In a CNBC exclusive interview, Gordon Nixon, Royal Bank of Canada president & CEO, discusses his decision to step down as CEO of Canada's largest bank and touches on the slowdown in the banking retail business.» Read More
The government's success in the trial of Fabrice Tourre may mean that Bank of America will have a tough time defending itself against new charges of fraud.
French bank Natixis posted second-quarter profit and revenue that beat estimates on Tuesday, after rival Credit Agricole reported results that also topped forecasts.
The CME Group paused trading in some Treasury contracts shortly before the jobs report on Friday after big orders hit the market.
AIG stock is surging in after-hours trading after the company announced it would resume paying a dividend and would start buying back stock.
Standard and Poor’s has been giving higher ratings than its big rivals to certain mortgage-backed securities, an analysis shows.
Fredrik Nerbrand, head of global asset allocation at HSBC, discusses the dichotomy between European regulators' push for "safer" banks, while also wanting them to lend more.
Barclays' cash call, aimed at boosting its capital strength and meeting another hefty mis-selling charge, could bode ill for other U.K. banks such as Lloyds, analysts said.
JPMorgan Chase agreed to pay $410 million in fines to the Federal Energy Regulatory Commission, reports CNBC's Kate Kelly.
Tom Naratil, UBS CFO, breaks down his company's second quarter results and shares the big bank's plans to buy back a fund set up to shed toxic assets.
Despite contracting for the eight consecutive quarter in the second quarter of 2013, Spain's economy was signaling that it could return to growth soon, analysts said.
The Federal Energy Regulatory Commission said it has found cases where an affiliate of JPMorgan manipulated the electricity market. The two sides are reportedly in settlement talks.
JPMorgan is exiting physical commodities trading, the bank said in a surprise statement on Friday, as Wall Street's role in the trading of raw materials comes under unprecedented political and regulatory pressure.
The once-sleepy process of releasing economic data has quietly gotten a lot more complicated, and a lot more lucrative.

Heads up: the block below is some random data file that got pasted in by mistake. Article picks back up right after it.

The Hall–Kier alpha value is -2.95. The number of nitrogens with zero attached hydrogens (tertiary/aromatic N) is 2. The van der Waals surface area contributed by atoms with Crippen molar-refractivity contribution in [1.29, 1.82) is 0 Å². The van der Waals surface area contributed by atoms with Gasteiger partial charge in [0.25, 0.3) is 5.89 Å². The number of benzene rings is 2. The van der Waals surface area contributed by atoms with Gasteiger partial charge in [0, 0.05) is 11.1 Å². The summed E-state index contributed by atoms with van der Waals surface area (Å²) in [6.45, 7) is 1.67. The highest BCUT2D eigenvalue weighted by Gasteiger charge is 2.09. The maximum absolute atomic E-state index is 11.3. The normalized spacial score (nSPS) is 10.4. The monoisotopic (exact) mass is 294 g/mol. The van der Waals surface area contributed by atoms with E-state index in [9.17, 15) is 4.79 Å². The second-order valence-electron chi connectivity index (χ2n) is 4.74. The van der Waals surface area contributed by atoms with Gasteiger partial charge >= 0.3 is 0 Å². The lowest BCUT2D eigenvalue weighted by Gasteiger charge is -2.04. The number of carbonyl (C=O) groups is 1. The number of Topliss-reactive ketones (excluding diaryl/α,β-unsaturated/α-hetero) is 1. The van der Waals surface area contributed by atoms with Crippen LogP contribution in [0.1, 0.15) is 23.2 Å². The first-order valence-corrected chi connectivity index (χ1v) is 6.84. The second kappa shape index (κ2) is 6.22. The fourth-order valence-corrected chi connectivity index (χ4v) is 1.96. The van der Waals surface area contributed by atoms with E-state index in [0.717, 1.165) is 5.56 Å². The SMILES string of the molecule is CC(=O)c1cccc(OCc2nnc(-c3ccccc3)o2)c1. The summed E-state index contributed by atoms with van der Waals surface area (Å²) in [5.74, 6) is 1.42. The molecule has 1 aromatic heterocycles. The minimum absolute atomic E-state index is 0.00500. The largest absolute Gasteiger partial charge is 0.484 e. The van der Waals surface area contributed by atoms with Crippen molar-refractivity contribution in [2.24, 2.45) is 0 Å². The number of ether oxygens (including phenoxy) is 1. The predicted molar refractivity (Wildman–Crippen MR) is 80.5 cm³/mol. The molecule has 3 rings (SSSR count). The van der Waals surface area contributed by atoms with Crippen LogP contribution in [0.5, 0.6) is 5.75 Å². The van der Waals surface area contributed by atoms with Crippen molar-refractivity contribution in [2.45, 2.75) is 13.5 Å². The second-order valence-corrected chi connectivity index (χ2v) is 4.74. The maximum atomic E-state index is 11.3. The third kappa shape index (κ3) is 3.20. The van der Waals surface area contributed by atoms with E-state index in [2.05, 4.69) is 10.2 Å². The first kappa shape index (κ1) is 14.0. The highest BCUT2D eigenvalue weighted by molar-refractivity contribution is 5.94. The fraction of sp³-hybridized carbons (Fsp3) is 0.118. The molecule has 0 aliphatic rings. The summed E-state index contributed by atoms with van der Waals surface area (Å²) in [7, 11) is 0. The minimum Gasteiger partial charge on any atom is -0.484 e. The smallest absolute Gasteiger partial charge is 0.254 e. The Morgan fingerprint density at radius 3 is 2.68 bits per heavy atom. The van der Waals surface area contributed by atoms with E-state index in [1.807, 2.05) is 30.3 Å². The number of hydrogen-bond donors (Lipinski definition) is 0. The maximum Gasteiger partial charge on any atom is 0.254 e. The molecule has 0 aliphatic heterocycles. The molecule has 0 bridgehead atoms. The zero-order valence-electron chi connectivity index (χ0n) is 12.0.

With the S&P 500 reaching new records and flirting with 1,700, data show it to be a broad-based move, with all 10 S&P sectors close to 52-week highs.
Nasdaq OMX Group reported a lower second-quarter profit, mainly due to acquisition costs related to the closing of two deals by the transatlantic exchange operator.
Three years after Dodd-Frank was passed, the alphabet soup of banking regulators collaborating to write some 400 new industry rules are just 39 percent done.
Morgan Stanley, Goldman Sachs and JP Morgan have become major merchants of metals and energy. Now a Senate panel is going to investigate whether this is dangerous for the American economy.
Julius Baer adjusted net profit rose more than 25 percent in the first half, beating analyst estimates as increased client activity lifted operating income and gross margins.
The Fed is "reviewing" a landmark 2003 decision that first allowed regulated banks to trade in physical commodity markets, a move that may send new shockwaves through Wall Street.
General Electric posted a decline in profit and revenue on weakness in its finance unit, but its order book rose, sending shares up 2.4 percent in early trading.
Deutsche Bank pulled the plug on its global commodities trading business, cutting 200 jobs as it becomes the first major bank to exit the sector.
A US judge is considering an alternative that could result in Bank of America paying much less than the $863.6 million the government is seeking.
The retail sector has become competitive in Canada, says Ed Clark, TD Bank Group CEO and president. As for TD Bank, Clark says the market has gotten past its "soft" insurance and wholesale business performance.